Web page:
I like to run a down-to-earth, nitty gritty game. My player characters aren't super heroes, and I really like for them to feel vulnerable to the world around them. Disease and injury are one of those things that I've always wished I could do more with. Any athlete, be they recreational amateur or full blown professional knows how hard it can be to perform at their best when feeling under the weather, and to me a well trained fighter should be no different. Players that run around with un-healed hit points just because they feel they are at an arbitrary "safe" threshold are essentially running around with open wounds. I've had splinters turn into nasty infections, I can't imagine what would happen to some of the gaping wounds my players have run around with for extended periods in a dungeon environment.

Insults & Injuries handles injuries and diseases of all sorts, and it's pretty clear that it is being written from the perspective of a practicing medical doctor - which is a pretty cool perspective in a book like this. The descriptions avoid being dry or over technical, and they do a good job of making the content relevant to a fantasy game - the real life medical anecdotes are a nice touch too. The book covers so many types of disease that it would be tough to give my opinion on all of them in this review, but suffice it to say the book is very thorough.

All in all it's very easy to recommend this book, it's well written, the content is intelligent, and the material is useful in almost all fantasy settings and situations.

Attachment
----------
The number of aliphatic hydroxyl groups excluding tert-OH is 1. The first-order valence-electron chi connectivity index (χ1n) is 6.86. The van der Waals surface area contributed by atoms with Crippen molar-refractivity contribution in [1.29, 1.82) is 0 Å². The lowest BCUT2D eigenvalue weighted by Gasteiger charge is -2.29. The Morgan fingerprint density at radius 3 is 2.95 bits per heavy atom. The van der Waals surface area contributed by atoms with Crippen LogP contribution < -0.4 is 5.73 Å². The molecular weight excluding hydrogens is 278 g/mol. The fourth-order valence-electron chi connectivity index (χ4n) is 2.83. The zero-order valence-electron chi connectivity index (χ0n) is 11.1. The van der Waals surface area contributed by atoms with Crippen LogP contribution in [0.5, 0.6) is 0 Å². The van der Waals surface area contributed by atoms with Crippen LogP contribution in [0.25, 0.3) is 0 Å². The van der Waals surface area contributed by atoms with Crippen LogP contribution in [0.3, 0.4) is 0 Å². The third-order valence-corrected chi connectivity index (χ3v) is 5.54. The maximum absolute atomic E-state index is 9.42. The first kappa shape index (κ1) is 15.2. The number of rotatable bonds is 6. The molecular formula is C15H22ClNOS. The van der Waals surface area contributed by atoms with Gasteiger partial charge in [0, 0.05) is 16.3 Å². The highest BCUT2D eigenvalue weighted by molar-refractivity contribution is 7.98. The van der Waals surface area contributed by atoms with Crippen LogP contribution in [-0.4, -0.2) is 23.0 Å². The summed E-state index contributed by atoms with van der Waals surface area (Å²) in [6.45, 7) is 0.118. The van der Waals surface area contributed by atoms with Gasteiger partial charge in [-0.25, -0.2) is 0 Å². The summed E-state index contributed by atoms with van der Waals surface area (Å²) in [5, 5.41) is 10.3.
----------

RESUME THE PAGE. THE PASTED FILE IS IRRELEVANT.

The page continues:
Rating:
[5 of 5 Stars!]
Insults & Injuries: A Role-Playing Game Sourcebook for Medical Maladies
by william w. [Verified Purchaser] Date Added: 10/20/2012 19:45:37
First off I want to say I recieved this product for free. Skirmisher didn't officially ask me to review it, but after reading it, I wanted to do so. I work in healthcare in real life so the book's topic was of interest to me. It basically adapts real world maladies, diseases and illnesses to the OGL. The author is a real world MD and from my perspective it shows. The diseases are quite true to their real world equivalents, at least as much as adapting a disease to a game can allow. It also includes some real world drugs, so if you want/need rules for what Cocaine, Cannabis and Opium can do to your Campaign's PC's and NPC's this books has that info also.
Pros: Allows you to insert some real world diseases and maladies into your games.
Cons:
Some folks might not want such a high level of real world afflictions in their fantasy games.
Also the art wasn't for me, it seemed to be mostly of the old medieval medical text book variety, which while conveying the books content didn't really inspire me.
Rules for creating Fantasy Diseases aren't in this book, maybe he will do a future tome that has that, I'd definately buy such a product and feel the author would do a good job at it.
Overall: I'm glad I was sent this, I will definately use some of it in my games, but not sure I want to go all out on some of the diseases.
Thanks for reading!

Rating:
[3 of 5 Stars!]
The Jester Dragon's Guide to Defects
by Richard B. [Verified Purchaser] Date Added: 10/15/2012 22:32:02